Further, it can help to regulate blood pressure and vasodilator response in obese children who are suffering from mental stress (30).
Taking vitamin C can likewise combat endothelial dysfunction following short-term cigarette smoking (31).
14. Reduce Wrinkles and Age Lines While Treating Sun Damage
Both oral and topical application of vitamin C can help to combat the free radicals which cause skin damage associated with aging.
That includes sagging, wrinkles, fine lines, age spots and sun damage.
The best results can be achieved by applying vitamin C directly to the skin rather than by ingesting it.
In fact, the second study linked above had astonishing results.
Photographic assessment demonstrated an improvement of 57.9% in patients who treated their skin with vitamin C regarding wrinkles, tactile roughness, coarse rhytids, skin laxity/tone, sallowness/yellowing and overall features versus those that did not.
15. Increase the Absorption of Calcium
Iron is not the only nutrient which can be absorbed more effectively with the aid of vitamin C.
Research also shows (34) that vitamin C as ascorbic acid can enhance intestinal absorption of calcium.
Incidentally, calcium is included in many buffered vitamin C supplements to help maintain pH balance and aid in digestion.
So taking vitamin C and calcium together confers multiple benefits.
Is It Possible to Get Too Much Vitamin C?
If you are planning on supplementing with vitamin C beyond the dosage included in your regular multivitamin, you are probably wondering whether it is possible to get too much.
As a reminder, 75-90 mg is the recommended daily amount of vitamin C for adults.
There is an upper limit, but it is incredibly high: 2,000 mg per day (36).
Generally speaking, vitamin C is considered a very safe supplement.
You are unlikely to experience any harmful effects from high amounts, but at very high dosages, you might experience any of the following side effects:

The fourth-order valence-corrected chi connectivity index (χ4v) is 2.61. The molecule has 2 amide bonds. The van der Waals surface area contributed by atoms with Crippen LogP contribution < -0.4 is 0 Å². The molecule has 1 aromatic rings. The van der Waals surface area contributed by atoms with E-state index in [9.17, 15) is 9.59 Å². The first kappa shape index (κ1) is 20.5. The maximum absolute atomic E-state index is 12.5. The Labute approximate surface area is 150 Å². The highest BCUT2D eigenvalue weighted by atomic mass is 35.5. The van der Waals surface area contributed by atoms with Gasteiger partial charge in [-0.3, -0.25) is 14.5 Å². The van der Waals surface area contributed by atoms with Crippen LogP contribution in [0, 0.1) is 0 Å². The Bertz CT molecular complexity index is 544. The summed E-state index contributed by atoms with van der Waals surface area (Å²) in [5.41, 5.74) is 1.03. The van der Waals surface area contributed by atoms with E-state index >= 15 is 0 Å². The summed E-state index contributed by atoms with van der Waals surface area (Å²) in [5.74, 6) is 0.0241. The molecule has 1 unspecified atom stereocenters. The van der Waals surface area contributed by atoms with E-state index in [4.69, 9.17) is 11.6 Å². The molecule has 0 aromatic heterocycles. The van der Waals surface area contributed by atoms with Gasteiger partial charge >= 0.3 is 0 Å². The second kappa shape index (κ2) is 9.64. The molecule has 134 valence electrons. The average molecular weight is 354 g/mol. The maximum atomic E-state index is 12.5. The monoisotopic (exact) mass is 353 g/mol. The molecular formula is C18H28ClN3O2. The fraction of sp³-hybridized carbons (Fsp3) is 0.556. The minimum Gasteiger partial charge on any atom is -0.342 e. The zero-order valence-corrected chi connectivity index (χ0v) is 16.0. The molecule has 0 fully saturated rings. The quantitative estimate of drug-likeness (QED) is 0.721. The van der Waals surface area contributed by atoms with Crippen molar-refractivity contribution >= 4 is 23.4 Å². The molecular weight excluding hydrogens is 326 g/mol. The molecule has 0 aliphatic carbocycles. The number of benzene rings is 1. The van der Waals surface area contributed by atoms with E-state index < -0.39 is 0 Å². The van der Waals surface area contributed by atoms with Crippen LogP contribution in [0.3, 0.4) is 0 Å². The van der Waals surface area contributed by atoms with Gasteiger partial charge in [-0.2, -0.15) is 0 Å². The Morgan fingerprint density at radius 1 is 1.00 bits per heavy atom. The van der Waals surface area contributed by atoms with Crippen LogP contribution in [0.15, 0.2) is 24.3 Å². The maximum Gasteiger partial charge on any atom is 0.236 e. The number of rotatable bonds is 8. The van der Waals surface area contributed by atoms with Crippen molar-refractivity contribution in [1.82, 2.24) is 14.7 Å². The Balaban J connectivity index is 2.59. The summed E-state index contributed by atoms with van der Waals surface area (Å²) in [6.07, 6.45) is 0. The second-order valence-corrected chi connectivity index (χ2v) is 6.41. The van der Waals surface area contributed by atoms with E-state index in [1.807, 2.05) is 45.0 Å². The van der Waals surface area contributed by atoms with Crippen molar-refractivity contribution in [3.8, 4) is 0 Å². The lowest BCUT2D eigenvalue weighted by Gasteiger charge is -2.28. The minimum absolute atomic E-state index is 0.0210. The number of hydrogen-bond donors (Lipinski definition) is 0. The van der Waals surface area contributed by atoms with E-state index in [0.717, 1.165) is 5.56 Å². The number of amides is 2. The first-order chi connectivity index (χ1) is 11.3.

- Gastrointestinal effects like nausea, diarrhea, vomiting, heartburn, bloating or cramps
- Kidney stones
If you experience any of these side effects, reduce your dosage to a level which is more suitable for your body.
Vitamin C Supplements
While a diet rich in citrus and other foods and beverages containing vitamin C should be adequate for most needs, there may be times when you want to take vitamin C supplements, such as to prevent the cold.
Vitamin C supplements may take several different forms.
While ascorbic acid is the most common, you may also sometimes encounter calcium ascorbate, sodium ascorbate, ascorbic acid with bioflavonoids, or mineral ascorbates.
No particular form is superior to any other (37), so go with a product which provides you with the dosage you need at an affordable price.
If you are looking for recommendations, please see our Guide to the Best Vitamin C Supplements.
Conclusion: More Research Is Needed to Fully Understand Vitamin C, But It is a Vital Part of a Healthy Diet
Despite the fact that you likely grew up with parents and teachers telling you time and again, "Drink your orange juice," our scientific understanding of the role of vitamin C in health is surprisingly ambiguous at this point.
We know that vitamin C can help us to absorb iron more effectively and prevent scurvy.
It appears it may also have benefits for cardiovascular and brain health as well as (potentially) eye health.
This is likely because it is a potent antioxidant. It also may be able to help prevent and treat the common cold.
More research is needed in all of these areas. Until then, a diet high in vitamin C will nourish your body with a wide array of essential nutrients.